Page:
Hypoglycemia

Hypoglycemia, hypoglycæmia (not to be confused with hyperglycemia) is an abnormally diminished content of glucose in the blood. The term literally means "low sugar blood" (Gr. ὑπογλυκαιμία, from hypo-, glykys, haima). It can produce a variety of symptoms and effects but the principal problems arise from an inadequate supply of glucose to the brain, resulting in impairment of function (neuroglycopenia). Effects can range from mild dysphoria to more serious issues such as seizures, unconsciousness, and (rarely) permanent brain damage or death.

The most common forms of hypoglycemia occur as a complication of treatment of diabetes mellitus with insulin or oral medications. Hypoglycemia is less common in non-diabetic persons, but can occur at any age. Among the causes are excessive insulin produced in the body (hyperinsulinemia), inborn error of metabolism, medications and poisons, alcohol, hormone deficiencies, prolonged starvation, alterations of metabolism associated with infection, and organ failure.

Hypoglycemia is treated by restoring the blood glucose level to normal by the ingestion or administration of dextrose or carbohydrate foods. In more severe circumstances it is treated by injection or infusion of glucagon. Recurrent hypoglycemia may be prevented by reversing or removing the underlying cause, by increasing the frequency of meals, with medications like diazoxide, octreotide, or glucocorticoids, or by surgical removal of much of the pancreas.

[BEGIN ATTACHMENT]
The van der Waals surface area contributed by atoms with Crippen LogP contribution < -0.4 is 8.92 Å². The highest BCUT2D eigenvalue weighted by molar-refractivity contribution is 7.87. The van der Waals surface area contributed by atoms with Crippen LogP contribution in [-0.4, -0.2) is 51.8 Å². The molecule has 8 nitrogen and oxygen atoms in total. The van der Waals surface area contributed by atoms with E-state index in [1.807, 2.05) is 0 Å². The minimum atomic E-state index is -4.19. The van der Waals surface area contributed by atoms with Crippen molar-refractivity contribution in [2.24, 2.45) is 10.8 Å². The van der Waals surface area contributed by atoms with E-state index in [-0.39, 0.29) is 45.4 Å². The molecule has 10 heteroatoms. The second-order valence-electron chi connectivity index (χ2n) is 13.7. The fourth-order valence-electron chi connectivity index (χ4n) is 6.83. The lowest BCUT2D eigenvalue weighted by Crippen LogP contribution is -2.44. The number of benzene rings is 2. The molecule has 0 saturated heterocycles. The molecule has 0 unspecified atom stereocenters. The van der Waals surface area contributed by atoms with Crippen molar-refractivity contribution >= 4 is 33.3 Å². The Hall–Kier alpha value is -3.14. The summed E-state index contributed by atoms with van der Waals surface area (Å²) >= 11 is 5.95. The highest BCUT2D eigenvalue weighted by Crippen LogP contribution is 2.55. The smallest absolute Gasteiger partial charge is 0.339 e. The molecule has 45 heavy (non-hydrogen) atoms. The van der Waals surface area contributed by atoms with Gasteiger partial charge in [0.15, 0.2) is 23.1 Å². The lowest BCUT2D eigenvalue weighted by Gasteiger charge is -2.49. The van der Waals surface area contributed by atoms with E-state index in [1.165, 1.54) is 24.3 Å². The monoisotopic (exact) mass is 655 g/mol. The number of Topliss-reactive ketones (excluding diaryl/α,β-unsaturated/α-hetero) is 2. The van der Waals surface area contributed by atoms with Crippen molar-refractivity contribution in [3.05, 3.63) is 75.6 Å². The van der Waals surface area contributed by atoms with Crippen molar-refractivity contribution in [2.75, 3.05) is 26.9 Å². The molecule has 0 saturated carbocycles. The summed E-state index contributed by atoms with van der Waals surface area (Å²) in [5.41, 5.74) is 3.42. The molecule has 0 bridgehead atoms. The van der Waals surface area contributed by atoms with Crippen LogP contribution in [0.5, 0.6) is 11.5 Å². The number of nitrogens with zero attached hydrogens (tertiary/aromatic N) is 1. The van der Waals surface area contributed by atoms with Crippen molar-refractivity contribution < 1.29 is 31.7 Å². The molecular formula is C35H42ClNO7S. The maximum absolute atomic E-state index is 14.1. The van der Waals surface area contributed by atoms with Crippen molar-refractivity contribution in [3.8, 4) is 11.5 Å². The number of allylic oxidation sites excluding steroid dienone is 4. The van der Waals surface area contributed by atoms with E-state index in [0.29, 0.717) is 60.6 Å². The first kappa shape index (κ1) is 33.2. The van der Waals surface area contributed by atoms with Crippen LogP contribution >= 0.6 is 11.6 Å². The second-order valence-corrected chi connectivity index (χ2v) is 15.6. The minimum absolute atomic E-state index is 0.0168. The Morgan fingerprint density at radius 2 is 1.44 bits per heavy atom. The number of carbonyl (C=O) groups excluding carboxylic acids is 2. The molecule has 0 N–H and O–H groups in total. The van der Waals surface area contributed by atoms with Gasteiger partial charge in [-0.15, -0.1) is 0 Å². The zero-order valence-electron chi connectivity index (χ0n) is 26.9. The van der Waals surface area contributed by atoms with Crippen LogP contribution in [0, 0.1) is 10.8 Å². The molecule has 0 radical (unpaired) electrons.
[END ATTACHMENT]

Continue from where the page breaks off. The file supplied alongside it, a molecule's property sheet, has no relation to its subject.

The level of blood glucose low enough to define hypoglycemia may be different for different people, in different circumstances, and for different purposes, and occasionally has been a matter of controversy. Most healthy adults maintain fasting glucose levels above 4.0 mmol/L (72 mg/dl), and develop symptoms of hypoglycemia when the glucose falls below 4 mmol/L. It can sometimes be difficult to determine whether a person's symptoms are due to hypoglycemia. Criteria referred to as Whipple's triad are used to determine a diagnosis of hypoglycemia:

  1. Symptoms known to be caused by hypoglycemia
  2. Low glucose at the time the symptoms occur
  3. Reversal or improvement of symptoms or problems when the glucose is restored to normal

Hypoglycemia (common usage) is also a term in popular culture and alternative medicine for a common, often self-diagnosed, condition characterized by shakiness and altered mood and thinking, but without measured low glucose or risk of severe harm. It is treated by changing eating patterns.

Read more about Hypoglycemia:  Definition, Signs and Symptoms, Causes, Pathophysiology of Hypoglycemia, Diagnosis, Prevention, Treatment

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